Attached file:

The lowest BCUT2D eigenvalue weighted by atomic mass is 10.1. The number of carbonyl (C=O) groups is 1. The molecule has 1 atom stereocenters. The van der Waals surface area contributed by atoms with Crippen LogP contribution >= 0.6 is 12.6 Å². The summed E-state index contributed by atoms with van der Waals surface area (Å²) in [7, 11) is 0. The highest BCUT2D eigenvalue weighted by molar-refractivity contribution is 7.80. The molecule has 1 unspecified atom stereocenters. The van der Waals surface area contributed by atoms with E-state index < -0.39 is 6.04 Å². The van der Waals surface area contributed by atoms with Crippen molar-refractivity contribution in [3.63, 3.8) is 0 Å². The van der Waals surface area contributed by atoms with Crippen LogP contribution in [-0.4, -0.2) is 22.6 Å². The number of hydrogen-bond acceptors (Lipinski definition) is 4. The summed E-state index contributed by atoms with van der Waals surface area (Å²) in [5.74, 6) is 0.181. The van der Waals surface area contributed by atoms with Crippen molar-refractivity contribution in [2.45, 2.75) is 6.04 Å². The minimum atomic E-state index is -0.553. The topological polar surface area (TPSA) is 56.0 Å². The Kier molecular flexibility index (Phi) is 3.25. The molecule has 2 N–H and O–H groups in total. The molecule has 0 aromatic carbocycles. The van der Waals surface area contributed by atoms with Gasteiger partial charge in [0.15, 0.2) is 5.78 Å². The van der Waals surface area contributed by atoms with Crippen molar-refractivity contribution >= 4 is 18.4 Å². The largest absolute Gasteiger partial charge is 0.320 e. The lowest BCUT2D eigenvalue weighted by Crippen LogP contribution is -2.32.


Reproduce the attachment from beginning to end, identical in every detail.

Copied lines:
The lowest BCUT2D eigenvalue weighted by atomic mass is 10.1. The number of carbonyl (C=O) groups is 1. The molecule has 1 atom stereocenters. The van der Waals surface area contributed by atoms with Crippen LogP contribution >= 0.6 is 12.6 Å². The summed E-state index contributed by atoms with van der Waals surface area (Å²) in [7, 11) is 0. The highest BCUT2D eigenvalue weighted by molar-refractivity contribution is 7.80. The molecule has 1 unspecified atom stereocenters. The van der Waals surface area contributed by atoms with E-state index < -0.39 is 6.04 Å². The van der Waals surface area contributed by atoms with Crippen molar-refractivity contribution in [3.63, 3.8) is 0 Å². The van der Waals surface area contributed by atoms with Crippen LogP contribution in [-0.4, -0.2) is 22.6 Å². The number of hydrogen-bond acceptors (Lipinski definition) is 4. The summed E-state index contributed by atoms with van der Waals surface area (Å²) in [5.74, 6) is 0.181. The van der Waals surface area contributed by atoms with Crippen molar-refractivity contribution in [2.45, 2.75) is 6.04 Å². The minimum atomic E-state index is -0.553. The topological polar surface area (TPSA) is 56.0 Å². The Kier molecular flexibility index (Phi) is 3.25. The molecule has 2 N–H and O–H groups in total. The molecule has 0 aromatic carbocycles. The van der Waals surface area contributed by atoms with Gasteiger partial charge in [0.15, 0.2) is 5.78 Å². The van der Waals surface area contributed by atoms with Crippen molar-refractivity contribution >= 4 is 18.4 Å². The largest absolute Gasteiger partial charge is 0.320 e. The lowest BCUT2D eigenvalue weighted by Crippen LogP contribution is -2.32.